William James, “. . . in the distinctively religious sphere of experience, many persons . . . possess the objects of their belief, not in the form of mere conceptions which their intellect accepts as true, but rather in the form of quasi-sensible realities directly apprehended. As his sense of the real presence of these objects fluctuates, so the believer alternates between warmth and coldness in his faith.”
– if we let go of the resurrection, we lose our connection with the spiritual dimension
• the dimension we will one day fully enter in our spiritual bodies
• we do not live for the moment, our orientation is toward the future – to eternity

Who are you? What determines who you are?
– identity is a combination of history and destiny
Jesus, “Even if I do bear witness about myself, my testimony is true, for I know where I came from and where I am going . . .” (John 8:14)
• he could faithfully represent himself, because he knew who he was
◦ and he knew who he was, because he knew where he was from and where he was going
• if we let go of the res, we lose our destiny and our identity
– resurrection is hope
• hope of a fullness unattainable in this life
• hope of completing a long, difficult, and exhausting journey
• hope of arriving home and seeing our heavenly Father “face to face”

Last Monday I was reading in Mark 12

The Sadducees brought a resurrection riddle to Jesus that they assumed could not be solved, but he answered them,
Is this not the reason you are wrong, because you know neither the Scriptures nor the power of God? (Mk. 12:24-27)
– Jesus gave them two examples:
• one example illustrated how they did not know scripture
(how God identified himself to Moses from the burning bush)
• the other example illustrated how they did not know power of God — look at this:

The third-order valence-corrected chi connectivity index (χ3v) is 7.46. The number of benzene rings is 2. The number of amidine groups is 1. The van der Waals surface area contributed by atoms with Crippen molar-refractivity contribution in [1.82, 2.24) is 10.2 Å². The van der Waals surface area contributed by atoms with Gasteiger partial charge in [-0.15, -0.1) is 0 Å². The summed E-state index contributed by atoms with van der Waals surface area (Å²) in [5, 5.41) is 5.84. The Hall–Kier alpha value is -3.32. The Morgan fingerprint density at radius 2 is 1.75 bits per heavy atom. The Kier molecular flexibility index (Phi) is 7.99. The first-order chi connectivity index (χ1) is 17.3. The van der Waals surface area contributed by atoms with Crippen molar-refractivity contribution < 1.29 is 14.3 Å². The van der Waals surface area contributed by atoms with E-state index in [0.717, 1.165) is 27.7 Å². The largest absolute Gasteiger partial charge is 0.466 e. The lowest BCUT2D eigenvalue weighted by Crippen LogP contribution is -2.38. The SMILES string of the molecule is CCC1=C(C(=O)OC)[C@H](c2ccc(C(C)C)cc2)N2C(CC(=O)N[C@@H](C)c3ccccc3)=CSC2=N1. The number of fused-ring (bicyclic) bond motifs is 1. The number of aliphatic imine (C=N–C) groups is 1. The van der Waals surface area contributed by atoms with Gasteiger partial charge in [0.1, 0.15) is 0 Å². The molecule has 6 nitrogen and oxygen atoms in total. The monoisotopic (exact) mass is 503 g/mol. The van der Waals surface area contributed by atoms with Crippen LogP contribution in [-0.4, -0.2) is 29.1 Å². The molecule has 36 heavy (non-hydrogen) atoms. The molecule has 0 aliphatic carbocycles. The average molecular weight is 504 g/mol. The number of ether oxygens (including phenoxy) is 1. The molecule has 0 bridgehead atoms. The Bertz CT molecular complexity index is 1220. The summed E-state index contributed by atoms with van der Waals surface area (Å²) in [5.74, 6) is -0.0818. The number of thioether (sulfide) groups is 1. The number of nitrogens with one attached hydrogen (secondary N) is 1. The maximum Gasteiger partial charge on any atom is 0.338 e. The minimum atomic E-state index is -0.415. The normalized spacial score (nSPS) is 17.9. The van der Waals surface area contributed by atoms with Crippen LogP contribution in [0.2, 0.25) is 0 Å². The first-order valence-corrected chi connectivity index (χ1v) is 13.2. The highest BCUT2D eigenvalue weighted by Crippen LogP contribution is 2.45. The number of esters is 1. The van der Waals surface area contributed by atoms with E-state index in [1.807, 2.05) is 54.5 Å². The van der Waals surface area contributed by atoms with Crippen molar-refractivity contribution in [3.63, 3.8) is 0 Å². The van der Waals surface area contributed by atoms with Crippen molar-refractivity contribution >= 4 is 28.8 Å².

For when they rise they neither marry nor are given in marriage, but are like the angels in heaven
◦ this bothered me because I assumed what Jesus meant by “power” was the magnitude of God’s might
◦ but how is that revealed in his description of those who are resurrected?
◦ what Jesus was saying about God’s power was more like this:
You do not even know what God’s power is; you do not know its nature. It is not like the forces you know in the 4-D universe; it belongs to another realm–the realm of angels in heaven
– I realized that Jesus was explaining their ignorance
• they had no awareness of the realm of the spirit
◦ so they were unable to read the Scriptures with awareness-insight
◦ and they were unable to imagine or believe in the resurrection
• those belonged to a spiritual dimension of which they had no awareness
◦ it is the dimension Paul was trying to open the Corinthians to all through his letters

Whatever problems we may have with the resurrection and life after death,
– it stems from our unawareness
– and Paul is telling us, “Wake up!”

Conclusion: In verse 2, Paul made that unsettling statement,
. . . unless you believed in vain

The Greek word translated “vain” means “without purpose,” “without having any effect”
– in v. 10, the grace God had showered on Paul was not in vain
• the Greek word there means futile or useless
• that word appears two more times in verse 14
And if Christ has not been raised, then our preaching is in vain and your faith is in vain
– but when the same word appears in verse 58, it is full of hope
Therefore my beloved brothers, be steadfast, immovable, always abounding in the work of the Lord, knowing that in the Lord your labor is not in vain

Resurrection to life with God himself makes every instance of
good deeds,
and worship,
to be meaningful,
and worthwhile
One day we’ll see
none of these hardships and heartaches,
none of the hard work and backaches
that we live through in this world
will have been in vain